Man: We feel this is a way for us to give back to fellow principals and just a chance to get together. Come on through don’t let me get in your way.

[video: the man was to people off camera. The man continues to speak to the camera.]

Man: Love getting out here getting their hands dirty and working with all these people can come from across the United States put together these projects it’s just it’s a great deal.

[video: scene fades into a man walking over to tree with tree trimmers. Scene fades to volunteer women standing by bags of gardening dirt and pre-built garden boxes. Scene fades to a man wheeling a wheelbarrow full of mulch to a man standing beside a AdventureScapes rock climber. The man dumps the wheelbarrow for several men to rake out around the climber.]

Camera woman: Okay Mark I’m proving everybody that you’re working.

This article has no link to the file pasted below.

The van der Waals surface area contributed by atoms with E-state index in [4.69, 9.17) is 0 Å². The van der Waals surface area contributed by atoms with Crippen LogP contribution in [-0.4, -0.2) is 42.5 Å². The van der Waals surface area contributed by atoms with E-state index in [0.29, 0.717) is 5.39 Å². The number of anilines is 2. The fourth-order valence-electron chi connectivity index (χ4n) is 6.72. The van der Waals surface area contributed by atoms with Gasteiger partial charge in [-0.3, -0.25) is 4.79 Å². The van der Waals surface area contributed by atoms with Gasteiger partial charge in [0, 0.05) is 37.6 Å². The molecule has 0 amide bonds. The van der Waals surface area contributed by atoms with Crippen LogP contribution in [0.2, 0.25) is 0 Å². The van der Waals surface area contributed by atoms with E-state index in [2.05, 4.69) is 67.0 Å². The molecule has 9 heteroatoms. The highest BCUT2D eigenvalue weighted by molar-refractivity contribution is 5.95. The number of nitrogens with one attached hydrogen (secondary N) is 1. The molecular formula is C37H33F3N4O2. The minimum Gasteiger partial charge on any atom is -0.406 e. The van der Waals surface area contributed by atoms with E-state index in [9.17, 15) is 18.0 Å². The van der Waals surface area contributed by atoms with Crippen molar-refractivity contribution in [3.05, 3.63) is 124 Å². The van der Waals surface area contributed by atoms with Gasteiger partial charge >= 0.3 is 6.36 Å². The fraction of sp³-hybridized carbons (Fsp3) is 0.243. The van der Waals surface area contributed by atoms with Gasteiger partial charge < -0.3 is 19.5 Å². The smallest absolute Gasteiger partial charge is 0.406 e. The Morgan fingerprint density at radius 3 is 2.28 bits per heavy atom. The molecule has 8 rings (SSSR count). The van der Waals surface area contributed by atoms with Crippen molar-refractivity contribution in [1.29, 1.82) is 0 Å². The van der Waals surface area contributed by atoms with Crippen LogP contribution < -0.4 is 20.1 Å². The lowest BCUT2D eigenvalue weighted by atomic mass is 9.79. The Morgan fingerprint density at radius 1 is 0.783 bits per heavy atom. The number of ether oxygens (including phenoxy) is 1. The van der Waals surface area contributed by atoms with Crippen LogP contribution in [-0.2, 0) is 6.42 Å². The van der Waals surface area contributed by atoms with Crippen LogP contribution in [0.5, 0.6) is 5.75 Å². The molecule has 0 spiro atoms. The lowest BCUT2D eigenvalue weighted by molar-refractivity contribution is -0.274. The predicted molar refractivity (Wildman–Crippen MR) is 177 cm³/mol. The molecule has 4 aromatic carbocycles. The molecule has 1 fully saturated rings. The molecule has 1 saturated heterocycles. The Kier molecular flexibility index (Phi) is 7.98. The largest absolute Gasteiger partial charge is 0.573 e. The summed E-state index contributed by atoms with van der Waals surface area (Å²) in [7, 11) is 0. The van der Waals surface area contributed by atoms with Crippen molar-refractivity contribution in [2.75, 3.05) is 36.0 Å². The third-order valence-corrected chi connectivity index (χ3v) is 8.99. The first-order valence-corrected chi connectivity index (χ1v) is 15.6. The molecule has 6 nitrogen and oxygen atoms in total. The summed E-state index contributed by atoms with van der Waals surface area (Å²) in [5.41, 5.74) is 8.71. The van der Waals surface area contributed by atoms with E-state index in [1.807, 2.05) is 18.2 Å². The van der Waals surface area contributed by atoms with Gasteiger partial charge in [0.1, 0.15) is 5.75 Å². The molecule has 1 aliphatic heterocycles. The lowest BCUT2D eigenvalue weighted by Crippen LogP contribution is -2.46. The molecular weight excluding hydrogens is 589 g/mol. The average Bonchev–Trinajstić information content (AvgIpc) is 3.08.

Mark: Ok no one’s going to believe that, they’re going to think it was staged.

[video: scene fades into a pan of a log balance beam surrounded by mulch. Camera pans across the build site where the Peak adventure scape has been installed. Scene fades into volunteers as they roll out landscaping tarp. Scene fades into a volunteer as she gathers up a blue tap and walks bas a log crawl tunnel. Scene fades into a woman as she rakes around mulch.]

Woman: Okay, well we’ll get there.

[video: four women work together and carry a blue tarp full of mulch across the build site. Scene fades into the woman as they dump the mulch onto the ground. Scene fades into a close-up of a rake as it moves across the mulch.]

Woman off camera: The ladybugs are awesome.

[video: scene fades into a group of children all sitting at the top of the rock climber.]

Man off camera: We ran over here because we had three kids on it.